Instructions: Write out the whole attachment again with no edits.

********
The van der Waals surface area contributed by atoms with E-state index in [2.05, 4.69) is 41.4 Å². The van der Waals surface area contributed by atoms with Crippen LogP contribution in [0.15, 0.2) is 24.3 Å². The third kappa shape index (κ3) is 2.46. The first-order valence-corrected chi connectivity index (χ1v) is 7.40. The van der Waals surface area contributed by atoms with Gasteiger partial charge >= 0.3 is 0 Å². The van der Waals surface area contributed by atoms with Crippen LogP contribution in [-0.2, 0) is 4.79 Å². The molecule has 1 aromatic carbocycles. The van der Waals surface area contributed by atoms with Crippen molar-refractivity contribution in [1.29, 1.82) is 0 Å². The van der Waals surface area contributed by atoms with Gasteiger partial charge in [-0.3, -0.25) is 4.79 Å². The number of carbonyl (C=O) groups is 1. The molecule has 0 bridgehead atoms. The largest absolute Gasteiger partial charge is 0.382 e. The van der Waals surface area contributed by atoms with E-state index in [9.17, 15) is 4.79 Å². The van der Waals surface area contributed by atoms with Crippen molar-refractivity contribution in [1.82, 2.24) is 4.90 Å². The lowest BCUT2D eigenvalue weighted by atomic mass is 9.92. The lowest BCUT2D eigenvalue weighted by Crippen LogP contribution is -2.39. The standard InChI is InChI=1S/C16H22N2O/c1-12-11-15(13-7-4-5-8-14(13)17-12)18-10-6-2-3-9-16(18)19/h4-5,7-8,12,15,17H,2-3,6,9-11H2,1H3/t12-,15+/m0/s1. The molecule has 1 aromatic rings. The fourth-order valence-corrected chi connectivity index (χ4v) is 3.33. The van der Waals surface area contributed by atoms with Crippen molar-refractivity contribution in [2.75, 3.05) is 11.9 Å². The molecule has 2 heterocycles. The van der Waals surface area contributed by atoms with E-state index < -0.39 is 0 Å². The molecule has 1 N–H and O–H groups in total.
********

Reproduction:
The van der Waals surface area contributed by atoms with E-state index in [2.05, 4.69) is 41.4 Å². The van der Waals surface area contributed by atoms with Crippen LogP contribution in [0.15, 0.2) is 24.3 Å². The third kappa shape index (κ3) is 2.46. The first-order valence-corrected chi connectivity index (χ1v) is 7.40. The van der Waals surface area contributed by atoms with Gasteiger partial charge >= 0.3 is 0 Å². The van der Waals surface area contributed by atoms with Crippen LogP contribution in [-0.2, 0) is 4.79 Å². The molecule has 1 aromatic carbocycles. The van der Waals surface area contributed by atoms with Crippen molar-refractivity contribution in [1.29, 1.82) is 0 Å². The van der Waals surface area contributed by atoms with Gasteiger partial charge in [-0.3, -0.25) is 4.79 Å². The number of carbonyl (C=O) groups is 1. The molecule has 0 bridgehead atoms. The largest absolute Gasteiger partial charge is 0.382 e. The van der Waals surface area contributed by atoms with E-state index in [9.17, 15) is 4.79 Å². The van der Waals surface area contributed by atoms with Crippen molar-refractivity contribution in [1.82, 2.24) is 4.90 Å². The lowest BCUT2D eigenvalue weighted by atomic mass is 9.92. The lowest BCUT2D eigenvalue weighted by Crippen LogP contribution is -2.39. The standard InChI is InChI=1S/C16H22N2O/c1-12-11-15(13-7-4-5-8-14(13)17-12)18-10-6-2-3-9-16(18)19/h4-5,7-8,12,15,17H,2-3,6,9-11H2,1H3/t12-,15+/m0/s1. The molecule has 1 aromatic rings. The fourth-order valence-corrected chi connectivity index (χ4v) is 3.33. The van der Waals surface area contributed by atoms with Crippen molar-refractivity contribution in [2.75, 3.05) is 11.9 Å². The molecule has 2 heterocycles. The van der Waals surface area contributed by atoms with E-state index < -0.39 is 0 Å². The molecule has 1 N–H and O–H groups in total.